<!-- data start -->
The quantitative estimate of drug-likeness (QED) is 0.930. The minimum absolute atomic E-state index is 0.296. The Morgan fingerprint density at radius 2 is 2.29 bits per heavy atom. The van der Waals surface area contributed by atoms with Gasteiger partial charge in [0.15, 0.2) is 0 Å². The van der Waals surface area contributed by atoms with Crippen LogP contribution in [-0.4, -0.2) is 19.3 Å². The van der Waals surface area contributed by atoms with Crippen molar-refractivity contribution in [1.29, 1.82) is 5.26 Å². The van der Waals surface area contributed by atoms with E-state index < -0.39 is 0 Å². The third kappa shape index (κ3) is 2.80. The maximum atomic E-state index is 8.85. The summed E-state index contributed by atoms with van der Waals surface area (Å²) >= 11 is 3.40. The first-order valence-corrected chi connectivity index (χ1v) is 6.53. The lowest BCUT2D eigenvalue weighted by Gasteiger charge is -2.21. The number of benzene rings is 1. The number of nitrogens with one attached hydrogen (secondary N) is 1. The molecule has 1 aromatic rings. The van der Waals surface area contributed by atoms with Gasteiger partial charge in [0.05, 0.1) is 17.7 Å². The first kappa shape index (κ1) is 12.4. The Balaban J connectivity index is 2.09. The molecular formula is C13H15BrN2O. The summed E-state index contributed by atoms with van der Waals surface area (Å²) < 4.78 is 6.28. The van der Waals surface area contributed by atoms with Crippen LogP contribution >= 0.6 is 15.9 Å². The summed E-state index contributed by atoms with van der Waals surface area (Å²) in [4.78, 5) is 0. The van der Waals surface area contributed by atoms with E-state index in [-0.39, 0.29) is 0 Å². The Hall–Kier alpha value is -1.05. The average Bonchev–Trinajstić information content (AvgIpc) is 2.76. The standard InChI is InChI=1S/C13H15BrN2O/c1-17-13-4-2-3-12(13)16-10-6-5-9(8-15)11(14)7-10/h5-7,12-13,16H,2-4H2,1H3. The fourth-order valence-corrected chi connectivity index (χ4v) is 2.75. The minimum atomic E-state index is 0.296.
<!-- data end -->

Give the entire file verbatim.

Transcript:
The quantitative estimate of drug-likeness (QED) is 0.930. The minimum absolute atomic E-state index is 0.296. The Morgan fingerprint density at radius 2 is 2.29 bits per heavy atom. The van der Waals surface area contributed by atoms with Gasteiger partial charge in [0.15, 0.2) is 0 Å². The van der Waals surface area contributed by atoms with Crippen LogP contribution in [-0.4, -0.2) is 19.3 Å². The van der Waals surface area contributed by atoms with Crippen molar-refractivity contribution in [1.29, 1.82) is 5.26 Å². The van der Waals surface area contributed by atoms with E-state index < -0.39 is 0 Å². The third kappa shape index (κ3) is 2.80. The maximum atomic E-state index is 8.85. The summed E-state index contributed by atoms with van der Waals surface area (Å²) >= 11 is 3.40. The first-order valence-corrected chi connectivity index (χ1v) is 6.53. The lowest BCUT2D eigenvalue weighted by Gasteiger charge is -2.21. The number of benzene rings is 1. The number of nitrogens with one attached hydrogen (secondary N) is 1. The molecule has 1 aromatic rings. The van der Waals surface area contributed by atoms with Gasteiger partial charge in [0.05, 0.1) is 17.7 Å². The first kappa shape index (κ1) is 12.4. The Balaban J connectivity index is 2.09. The molecular formula is C13H15BrN2O. The summed E-state index contributed by atoms with van der Waals surface area (Å²) < 4.78 is 6.28. The van der Waals surface area contributed by atoms with Crippen LogP contribution >= 0.6 is 15.9 Å². The summed E-state index contributed by atoms with van der Waals surface area (Å²) in [4.78, 5) is 0. The van der Waals surface area contributed by atoms with E-state index in [-0.39, 0.29) is 0 Å². The Hall–Kier alpha value is -1.05. The average Bonchev–Trinajstić information content (AvgIpc) is 2.76. The standard InChI is InChI=1S/C13H15BrN2O/c1-17-13-4-2-3-12(13)16-10-6-5-9(8-15)11(14)7-10/h5-7,12-13,16H,2-4H2,1H3. The fourth-order valence-corrected chi connectivity index (χ4v) is 2.75. The minimum atomic E-state index is 0.296.